The Brown Wasps
As pointed out by Bear (1), The Brown Wasps is a Loren Eiseley’s essay which demonstrates how human sense of place and self can be based on the fantasy and false remembrance. He notes that Eiseley, through his writing, depicts humans and animals as primarily clinging to things they are strongly acquitted to and even in most cases they act as if nothing has changed at all. According to him, the Eiseley’s essay portrays how humans and animals tend to relate to nature intrinsically based on their belief rather than the reality. This raises philosophical concerns as to why people tend to keep to their fixed images even in the unchanging present times. This paper summarizes and responds to the article The Brown Wasps.
Summary and Response to the Article
At the beginning of the essay, Eiseley carefully constructs a rumination that illustrated how humans and animals tend to act in a similar manner. Eiseley compares the homeless men who find shelter in train stations with the scenario of the wasp that continuously revisits its hive for accommodation. This is evident in the manner in which both men and wasps die in their special areas. As pointed out by Bear (1), Eiseley depicts homeless men coming to die to the train station benches as similar to the death of wasps in the paper homes. He notes that men sit and cling to benches at the train stations and at times fail to leave the benches even when chased by policemen. Equally, Eiseley notes as dying wasps are lingering around their hives until they are worn out and died. This shows that human beings, just like other animals, have an imaginary home in their minds that acts as their reference point to the actions.
Additionally, he uses the wasps and homeless men scenario in the article to denote that all that matters in this world is occupying a given space. Dickson (1) notes that Eiseley in his essay depicts a place as the heart of things that humans and animals engage in. However, the similarity at which Eiseley denotes humans’ and animals’ imagination about special place is what raises philosophical issues. According to Dickson (1), Eiseley shows that other living creatures tend to carry these special places within their minds similar to humans. He notes that the repercussive effect of this notion towards animal is whether a cat, dog or a cow on their returning to their homes, see the buildings as anything rather than a place for biological needs.
Moreover, Eiseley in his essay denotes human beings and animals as primarily clinging to a given time and place where they have adapted to. As he notes, “both the dead and the living revolve endlessly about an episode, an event that has been engulfed by time”. Dickson (1) points out that the central memory of place, and the episode of things that happen around us is the pivotal centre around which other events and other memories have been organized at a given time. For instance, Eiseley notes that a slug eating ice cream in abandoned Dixie cup which is its right place and furthers with the act until something changes that is a bit of ice cream left over. The concept of originality tries to exemplify why people tend to lose the reality especially in case of mental illness. This is due to the fact that changes in gene depression normally alter the brain functionality thereby ensuring loss of original home and reality. Therefore, it is important to base our present activities on previous fixed image in order to keep the originality of ourselves which wholly dictates our functionality.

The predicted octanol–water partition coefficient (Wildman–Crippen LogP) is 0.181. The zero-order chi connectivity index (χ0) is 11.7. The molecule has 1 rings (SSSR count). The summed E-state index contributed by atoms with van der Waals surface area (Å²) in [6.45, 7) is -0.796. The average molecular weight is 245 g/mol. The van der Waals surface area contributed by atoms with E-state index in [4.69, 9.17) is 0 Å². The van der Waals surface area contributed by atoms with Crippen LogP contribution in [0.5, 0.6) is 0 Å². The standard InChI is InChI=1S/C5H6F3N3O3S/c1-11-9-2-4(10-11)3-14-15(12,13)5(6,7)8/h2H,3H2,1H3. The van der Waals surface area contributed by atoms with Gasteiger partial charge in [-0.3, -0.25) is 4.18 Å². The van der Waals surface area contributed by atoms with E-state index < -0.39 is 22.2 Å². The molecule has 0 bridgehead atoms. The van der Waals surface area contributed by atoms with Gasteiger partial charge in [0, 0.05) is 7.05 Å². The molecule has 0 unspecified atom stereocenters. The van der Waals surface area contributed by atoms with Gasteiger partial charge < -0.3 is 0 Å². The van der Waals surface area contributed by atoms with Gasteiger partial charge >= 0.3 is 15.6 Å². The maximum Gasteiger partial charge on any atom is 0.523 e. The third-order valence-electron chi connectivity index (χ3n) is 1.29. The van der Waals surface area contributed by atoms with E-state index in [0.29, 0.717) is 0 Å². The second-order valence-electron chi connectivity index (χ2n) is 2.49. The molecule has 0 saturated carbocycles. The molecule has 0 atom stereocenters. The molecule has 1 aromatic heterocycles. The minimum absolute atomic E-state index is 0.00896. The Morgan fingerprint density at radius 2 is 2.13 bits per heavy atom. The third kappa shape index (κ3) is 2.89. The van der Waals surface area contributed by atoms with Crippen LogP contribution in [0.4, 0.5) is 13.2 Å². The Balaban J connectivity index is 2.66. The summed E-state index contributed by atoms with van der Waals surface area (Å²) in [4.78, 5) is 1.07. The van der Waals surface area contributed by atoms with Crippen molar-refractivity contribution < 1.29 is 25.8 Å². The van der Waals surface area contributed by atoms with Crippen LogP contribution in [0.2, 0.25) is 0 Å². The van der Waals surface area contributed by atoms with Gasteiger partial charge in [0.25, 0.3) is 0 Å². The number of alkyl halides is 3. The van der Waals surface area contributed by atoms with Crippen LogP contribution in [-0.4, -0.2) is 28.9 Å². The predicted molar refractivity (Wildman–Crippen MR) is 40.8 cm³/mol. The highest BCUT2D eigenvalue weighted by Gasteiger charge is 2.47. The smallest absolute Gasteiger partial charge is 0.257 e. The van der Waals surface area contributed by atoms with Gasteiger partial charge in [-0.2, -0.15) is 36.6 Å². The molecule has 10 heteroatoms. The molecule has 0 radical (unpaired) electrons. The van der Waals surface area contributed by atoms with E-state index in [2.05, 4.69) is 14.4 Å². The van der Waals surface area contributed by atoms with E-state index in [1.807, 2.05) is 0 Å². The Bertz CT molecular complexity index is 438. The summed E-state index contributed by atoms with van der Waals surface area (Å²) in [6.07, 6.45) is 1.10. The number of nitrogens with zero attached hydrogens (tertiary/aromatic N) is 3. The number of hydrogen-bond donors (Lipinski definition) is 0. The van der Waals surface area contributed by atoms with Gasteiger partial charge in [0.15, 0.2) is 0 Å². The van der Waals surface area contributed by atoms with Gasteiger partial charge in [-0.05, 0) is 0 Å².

On the other hand, Eiseley’s essay gives the notion of human beings and animals that try to recreate imaginary structures in order to cling to their original ways. This is evident when Eiseley denotes a group of pigeons who returned to the demolished railway station in order to hopefully recreate their home. He notes that the fact that these pigeons were provided by food by people at the railway station, they had clung to the place as the heart of things that would enhance their existence. By this, Eiseley signified that only the past can be a nail to which our present existence and success can be anchored to.
According to Cain (132), the boy in the narrative has never lost the grit about the tree because he could remember some of the past spoken words by his father. She points out that the tree which was planted by the boy sixty years ago had taken roots in his mind and he believed that living under its branches was going to make him prosper. This tree, which represents the family, denotes how old the family life is. It also indicates that we constantly look at it in order to form the basic construction of our memories.
In conclusion, The Brown Wasps essay has highlighted human minds as based on the past events that dictate their present lives. It shows the need of people to adapt to changing environments that help them to restructure their minds from fixed imagination in order to live in an organized society. Moreover, time and place have been noted as important elements of life.
- Bear, Dov. Today’s Reading: Leon Eiseley’s The Brown Wasp, 2012. Web. Retrieved 19 July 19, 2012 from: http://dovbear.blogspot.com/2009/08/todays-reading-leon-eiseleys-brown-wasp.html
- Cain, Kathleen. The Cotton Tree: An American Champion. New York: Big Earth Publishing, 2007. Print.
- Dickson, Emily. “The Brown Wasps” by Loren Eiseley in “The Best American Essays of the Century”, 2011. Web. Retrieved 19 July, 2012 from: http://readingchildrensbooks.blogspot.com/2011/04/brown-wasps-by-loren-eiseley-in-best.html